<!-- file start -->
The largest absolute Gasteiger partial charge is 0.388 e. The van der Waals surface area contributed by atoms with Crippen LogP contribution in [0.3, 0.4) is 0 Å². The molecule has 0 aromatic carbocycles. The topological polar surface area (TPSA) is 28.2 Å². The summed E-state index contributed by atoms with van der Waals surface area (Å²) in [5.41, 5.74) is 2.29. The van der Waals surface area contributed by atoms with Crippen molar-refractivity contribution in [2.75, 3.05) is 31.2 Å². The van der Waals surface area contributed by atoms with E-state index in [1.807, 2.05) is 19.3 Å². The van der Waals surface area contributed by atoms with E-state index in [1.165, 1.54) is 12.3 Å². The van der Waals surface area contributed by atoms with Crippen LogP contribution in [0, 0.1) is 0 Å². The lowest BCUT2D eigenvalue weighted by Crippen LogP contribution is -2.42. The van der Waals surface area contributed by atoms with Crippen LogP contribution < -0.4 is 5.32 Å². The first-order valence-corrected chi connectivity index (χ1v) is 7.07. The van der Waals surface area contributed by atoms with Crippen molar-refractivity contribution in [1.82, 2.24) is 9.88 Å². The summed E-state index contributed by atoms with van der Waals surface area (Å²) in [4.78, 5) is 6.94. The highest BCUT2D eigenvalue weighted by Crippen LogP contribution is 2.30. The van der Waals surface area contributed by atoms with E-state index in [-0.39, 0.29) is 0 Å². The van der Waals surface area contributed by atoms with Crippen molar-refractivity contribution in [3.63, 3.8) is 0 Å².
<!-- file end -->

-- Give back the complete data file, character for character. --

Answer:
The largest absolute Gasteiger partial charge is 0.388 e. The van der Waals surface area contributed by atoms with Crippen LogP contribution in [0.3, 0.4) is 0 Å². The molecule has 0 aromatic carbocycles. The topological polar surface area (TPSA) is 28.2 Å². The summed E-state index contributed by atoms with van der Waals surface area (Å²) in [5.41, 5.74) is 2.29. The van der Waals surface area contributed by atoms with Crippen molar-refractivity contribution in [2.75, 3.05) is 31.2 Å². The van der Waals surface area contributed by atoms with E-state index in [1.807, 2.05) is 19.3 Å². The van der Waals surface area contributed by atoms with E-state index in [1.165, 1.54) is 12.3 Å². The van der Waals surface area contributed by atoms with Crippen LogP contribution in [0, 0.1) is 0 Å². The lowest BCUT2D eigenvalue weighted by Crippen LogP contribution is -2.42. The van der Waals surface area contributed by atoms with Crippen LogP contribution < -0.4 is 5.32 Å². The first-order valence-corrected chi connectivity index (χ1v) is 7.07. The van der Waals surface area contributed by atoms with Crippen molar-refractivity contribution in [1.82, 2.24) is 9.88 Å². The summed E-state index contributed by atoms with van der Waals surface area (Å²) in [4.78, 5) is 6.94. The highest BCUT2D eigenvalue weighted by Crippen LogP contribution is 2.30. The van der Waals surface area contributed by atoms with E-state index in [-0.39, 0.29) is 0 Å². The van der Waals surface area contributed by atoms with Crippen molar-refractivity contribution in [3.63, 3.8) is 0 Å².